76-year-old veteran remembers the power of peer support

Making connections through peer support

WASHINGTON (WUSA9) - Anyone who's been to a support group can relate to this.

Some 50 years ago, a football player lost his eye opening a bundle of newspapers.

He was so upset, he wouldn't talk to anyone. The one person who did get through, was a Vietnam veteran.

That veteran told WUSA9 what happened through his eyes.

Those who know 76-year-old Brad Snyder know he can only actually see through one eye. Snyder lost his right eye after he was shot in the head serving in Vietnam.

He went on to helping other wounded veterans after his military career, until one day. Snyder says he got a call from concerned parents of all-star high school football player, who not only lost his eye but berated everyone who tried to help.

"I came into the room and said, 'I'm Brad Snyder. And he just interrupted me and said, 'are you one of those bump-bump do-gooders that are going to tell me I'm going to be alright and my life's going to be the same?,” Snyder said.

Without saying another word, the veteran said he walked-up to the bed and popped his fake eye out.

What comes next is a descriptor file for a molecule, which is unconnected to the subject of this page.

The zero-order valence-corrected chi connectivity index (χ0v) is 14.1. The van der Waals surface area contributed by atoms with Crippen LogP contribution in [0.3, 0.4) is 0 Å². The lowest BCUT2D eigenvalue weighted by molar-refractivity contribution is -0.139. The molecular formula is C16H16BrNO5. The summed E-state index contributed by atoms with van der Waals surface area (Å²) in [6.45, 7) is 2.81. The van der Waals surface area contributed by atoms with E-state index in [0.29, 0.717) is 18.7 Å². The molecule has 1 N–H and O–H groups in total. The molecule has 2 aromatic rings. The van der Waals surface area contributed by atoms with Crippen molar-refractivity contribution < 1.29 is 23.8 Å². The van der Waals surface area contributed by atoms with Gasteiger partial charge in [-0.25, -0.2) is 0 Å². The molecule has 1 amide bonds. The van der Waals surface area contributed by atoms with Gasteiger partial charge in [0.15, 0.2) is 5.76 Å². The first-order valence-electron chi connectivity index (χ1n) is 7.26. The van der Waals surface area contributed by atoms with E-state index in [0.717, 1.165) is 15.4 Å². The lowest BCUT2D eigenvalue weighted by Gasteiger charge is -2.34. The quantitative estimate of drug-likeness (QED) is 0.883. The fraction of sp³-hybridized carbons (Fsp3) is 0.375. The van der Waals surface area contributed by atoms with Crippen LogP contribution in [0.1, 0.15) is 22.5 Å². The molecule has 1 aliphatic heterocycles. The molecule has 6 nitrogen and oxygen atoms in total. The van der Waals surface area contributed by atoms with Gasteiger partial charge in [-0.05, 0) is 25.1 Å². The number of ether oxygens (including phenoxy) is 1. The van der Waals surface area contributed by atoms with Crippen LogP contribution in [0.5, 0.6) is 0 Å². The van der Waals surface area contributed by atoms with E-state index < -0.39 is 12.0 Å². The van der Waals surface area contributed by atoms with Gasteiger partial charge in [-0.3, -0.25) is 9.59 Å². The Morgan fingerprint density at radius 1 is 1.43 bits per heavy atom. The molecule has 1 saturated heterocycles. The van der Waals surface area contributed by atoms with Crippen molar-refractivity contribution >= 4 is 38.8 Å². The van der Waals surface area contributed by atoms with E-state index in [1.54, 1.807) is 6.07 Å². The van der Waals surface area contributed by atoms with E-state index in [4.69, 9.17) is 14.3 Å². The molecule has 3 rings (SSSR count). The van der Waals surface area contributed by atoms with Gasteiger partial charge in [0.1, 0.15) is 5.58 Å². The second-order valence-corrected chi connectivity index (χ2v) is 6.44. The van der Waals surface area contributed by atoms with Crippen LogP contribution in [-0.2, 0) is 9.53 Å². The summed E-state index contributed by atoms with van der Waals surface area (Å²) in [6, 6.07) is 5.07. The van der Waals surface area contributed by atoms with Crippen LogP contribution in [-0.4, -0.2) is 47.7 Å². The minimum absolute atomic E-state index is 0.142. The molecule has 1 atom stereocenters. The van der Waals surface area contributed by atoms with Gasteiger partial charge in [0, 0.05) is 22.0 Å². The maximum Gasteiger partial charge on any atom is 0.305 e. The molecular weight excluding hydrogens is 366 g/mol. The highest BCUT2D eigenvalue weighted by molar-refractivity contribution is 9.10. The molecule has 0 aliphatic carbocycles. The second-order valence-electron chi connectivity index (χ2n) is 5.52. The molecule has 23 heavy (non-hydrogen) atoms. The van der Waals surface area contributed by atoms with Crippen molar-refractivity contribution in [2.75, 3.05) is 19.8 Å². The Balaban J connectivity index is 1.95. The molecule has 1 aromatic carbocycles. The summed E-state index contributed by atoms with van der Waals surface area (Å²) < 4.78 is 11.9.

"Fssss,” said Snyder imitating a sound, “flipped up and went right in his lap. He wouldn't touch it. He wouldn't touch it. He wouldn't pick it up. He wouldn't give it back to me. I said, 'Pick it up. Give it back to me because that's what you're going to have.”

That moment was the game changer. Snyder says they ended up talking for two hours. They connected because they had a similar injury. This is called peer support, it's what the Tragedy Assistance Program for Survivors facilitates for grieving military family members.

Founder Bonnie Carroll told WUSA9, “… and to connect them with another who truly understands is incredibly empowering and healing.”

T.A.P.S. recently sponsored a scientific study that not only goes over the actual results, but provides a peer support model that they hope all groups can follow, whether that's T.A.P.S., cancer support groups or alcoholics anonymous.

Yes, Snyder says this type of direct peer support helped the football player, but for him, it was also a form of therapy.

"I felt,” Snyder said looking down and then looking back up, “useful.”

There are other peer group studies but T.A.P.S.’ founder believes this is the first of its kind.

As for that football player, Snyder says he lost touch but knows the kid did go onto college. Snyder is retired and still councils the injured. He’s also a former T.A.P.S. board member.

The Peer Support for Bereaved Survivors will be posted here

(© 2017 WUSA)


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